The Woman Who Inspired Barbie's First Hijabi Doll Has A Powerful Message For Parents

by Gillian Walters

Since 2015, Mattel has put a lot of effort into making its Barbie dolls more representative of all American women. To achieve this, Mattel started the Shero Barbie campaign, a movement that honors impressive and groundbreaking women from a variety of backgrounds. Women like Ashley Graham, Ava DuVernay, and Eva Chen have all been honored with Barbies designed in their likenesses. On Monday, this year's Shero Barbie was awarded to Ibtihaj Muhammad, the first American to compete in the Olympics while wearing a hijab, according to Teen Vogue. Following the news, people took to Twitter to praise Barbie for *finally* introducing its first hijabi doll ever.

At the Glamour Women of the Year Summit on Monday, Graham, the 2016 Shero Barbie recipient, presented Muhammad with her very own Shero Barbie. The special Barbie depicts Muhammad in her fencing uniform (Muhammad is an Olympic fencer), which includes her fencing mask, sabre, and of course, her hijab.

It goes without saying that Muhammad's Shero Barbie is a huge step forward for inclusivity and for young hijabi girls everywhere, especially given the recent and deeply frightening Islamophobia in America. In 2016, hate crimes against Muslims increased by 20 percent, according to Vox, and President Donald Trump regularly makes offensive and false remarks about Islam. Not to mention many Muslim women in America are afraid to wear their hijabs in public for fear of being physically or verbally attacked, according to Seventeen, which is another reason why Muhammad's Barbie is so crucial and overdue. Hijabi women need more representation ASAP, and one can only hope that many other influential role models like Muhammad will be honored and recognized for their talents.

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Muhammad said of Mattel's honor and its importance, according to People:

I think its revolutionary for Barbie to take a stand in this moment that we’re in – and I would say, as a country, to have a doll wear a hijab and be the first of its kind. There has never been a Barbie doll to wear a hijab before. I’m really excited to have this moment happen in my life and also for all these little girls now who can shop for Barbie doll that may look them, may wear a hijab like they do, or like their mom does, or like a friend does. But also have kids who aren’t Muslim, who don’t wear a hijab, to also have the opportunity to play with a doll that wears a hijab.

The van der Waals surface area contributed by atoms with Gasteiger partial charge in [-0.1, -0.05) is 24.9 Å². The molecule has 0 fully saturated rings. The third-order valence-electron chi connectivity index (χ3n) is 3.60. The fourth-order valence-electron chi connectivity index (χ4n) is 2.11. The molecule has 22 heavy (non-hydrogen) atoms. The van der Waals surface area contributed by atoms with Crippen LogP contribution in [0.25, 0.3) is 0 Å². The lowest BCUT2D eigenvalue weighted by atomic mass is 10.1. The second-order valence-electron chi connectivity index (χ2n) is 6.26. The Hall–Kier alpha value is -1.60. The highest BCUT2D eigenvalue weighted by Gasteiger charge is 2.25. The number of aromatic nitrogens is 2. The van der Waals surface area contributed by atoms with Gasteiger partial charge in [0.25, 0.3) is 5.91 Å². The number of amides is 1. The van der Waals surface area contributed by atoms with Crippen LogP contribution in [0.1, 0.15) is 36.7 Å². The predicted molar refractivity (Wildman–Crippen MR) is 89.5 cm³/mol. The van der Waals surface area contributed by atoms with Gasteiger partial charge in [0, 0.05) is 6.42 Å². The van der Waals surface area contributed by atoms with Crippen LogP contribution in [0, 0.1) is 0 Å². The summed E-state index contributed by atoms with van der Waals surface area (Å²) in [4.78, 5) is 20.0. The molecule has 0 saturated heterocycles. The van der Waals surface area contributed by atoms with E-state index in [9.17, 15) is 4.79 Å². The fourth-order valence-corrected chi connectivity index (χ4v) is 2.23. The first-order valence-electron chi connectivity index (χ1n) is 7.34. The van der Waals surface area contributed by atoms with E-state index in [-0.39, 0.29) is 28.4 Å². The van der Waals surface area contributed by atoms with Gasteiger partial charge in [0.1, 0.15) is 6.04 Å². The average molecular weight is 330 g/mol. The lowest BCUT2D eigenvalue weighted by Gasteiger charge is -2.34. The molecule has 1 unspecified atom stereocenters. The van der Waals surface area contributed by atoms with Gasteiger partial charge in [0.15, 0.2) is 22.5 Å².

Muhammad brings up an excellent point here. This isn't just a critical moment for Muslim girls — it's a teaching moment for all children. All kids need to see diversity celebrated and present in their everyday lives, because embracing a variety of backgrounds early on tends to shape kids into accepting and culturally sensitive adults.

Vice President of Global Marketing for Barbie, Sejal Shah Miller, added, according to HuffPost:

Barbie is celebrating Ibtihaj not only for her accolades as an Olympian, but for embracing what makes her stand out. Ibtihaj is an inspiration to countless girls who never saw themselves represented, and by honoring her story, we hope this doll reminds them that they can be and do anything.

As for the public's response, many people on Twitter have commended Mattel for taking this huge step forward, while others have wondered why it took the company so long (Barbies have been in existence since 1959) to represent Muslims:

Although it's great to see the first ever hiabji Barbie doll, it's worth noting that many industries still lack adequate diverse representation of black, Hispanic, or Muslim people, for example. It's important that more people, especially parents, call for companies like Mattel to incorporate more diversity into their products and stores. It's high time that hijabi dolls become commonplace as opposed to anomalies.